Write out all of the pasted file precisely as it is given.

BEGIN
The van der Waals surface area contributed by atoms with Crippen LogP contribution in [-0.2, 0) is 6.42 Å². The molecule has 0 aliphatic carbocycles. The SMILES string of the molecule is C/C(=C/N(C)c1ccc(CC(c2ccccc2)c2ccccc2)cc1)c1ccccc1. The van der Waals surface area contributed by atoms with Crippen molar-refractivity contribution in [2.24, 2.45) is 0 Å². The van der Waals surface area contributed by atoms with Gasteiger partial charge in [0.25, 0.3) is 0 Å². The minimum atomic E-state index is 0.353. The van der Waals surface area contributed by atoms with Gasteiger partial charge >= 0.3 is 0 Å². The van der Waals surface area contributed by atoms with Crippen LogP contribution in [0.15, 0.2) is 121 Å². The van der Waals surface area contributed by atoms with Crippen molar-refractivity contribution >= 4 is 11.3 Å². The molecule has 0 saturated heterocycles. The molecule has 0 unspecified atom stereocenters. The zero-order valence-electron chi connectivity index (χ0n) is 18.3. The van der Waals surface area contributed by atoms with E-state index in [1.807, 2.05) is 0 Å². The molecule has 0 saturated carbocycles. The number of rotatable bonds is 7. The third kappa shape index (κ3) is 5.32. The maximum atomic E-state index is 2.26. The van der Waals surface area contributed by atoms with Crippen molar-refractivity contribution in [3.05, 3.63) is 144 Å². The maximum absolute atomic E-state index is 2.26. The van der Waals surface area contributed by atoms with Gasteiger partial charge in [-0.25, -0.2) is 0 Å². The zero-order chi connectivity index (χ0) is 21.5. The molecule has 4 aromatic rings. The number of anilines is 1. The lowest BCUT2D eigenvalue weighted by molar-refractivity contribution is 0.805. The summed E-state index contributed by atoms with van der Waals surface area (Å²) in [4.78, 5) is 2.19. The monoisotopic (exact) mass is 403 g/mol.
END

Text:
The van der Waals surface area contributed by atoms with Crippen LogP contribution in [-0.2, 0) is 6.42 Å². The molecule has 0 aliphatic carbocycles. The SMILES string of the molecule is C/C(=C/N(C)c1ccc(CC(c2ccccc2)c2ccccc2)cc1)c1ccccc1. The van der Waals surface area contributed by atoms with Crippen molar-refractivity contribution in [2.24, 2.45) is 0 Å². The van der Waals surface area contributed by atoms with Gasteiger partial charge in [0.25, 0.3) is 0 Å². The minimum atomic E-state index is 0.353. The van der Waals surface area contributed by atoms with Gasteiger partial charge >= 0.3 is 0 Å². The van der Waals surface area contributed by atoms with Crippen LogP contribution in [0.15, 0.2) is 121 Å². The van der Waals surface area contributed by atoms with Crippen molar-refractivity contribution >= 4 is 11.3 Å². The molecule has 0 saturated heterocycles. The molecule has 0 unspecified atom stereocenters. The zero-order valence-electron chi connectivity index (χ0n) is 18.3. The van der Waals surface area contributed by atoms with E-state index in [1.807, 2.05) is 0 Å². The molecule has 0 saturated carbocycles. The number of rotatable bonds is 7. The third kappa shape index (κ3) is 5.32. The maximum atomic E-state index is 2.26. The van der Waals surface area contributed by atoms with Crippen molar-refractivity contribution in [3.05, 3.63) is 144 Å². The maximum absolute atomic E-state index is 2.26. The van der Waals surface area contributed by atoms with Gasteiger partial charge in [-0.25, -0.2) is 0 Å². The zero-order chi connectivity index (χ0) is 21.5. The molecule has 4 aromatic rings. The number of anilines is 1. The lowest BCUT2D eigenvalue weighted by molar-refractivity contribution is 0.805. The summed E-state index contributed by atoms with van der Waals surface area (Å²) in [4.78, 5) is 2.19. The monoisotopic (exact) mass is 403 g/mol.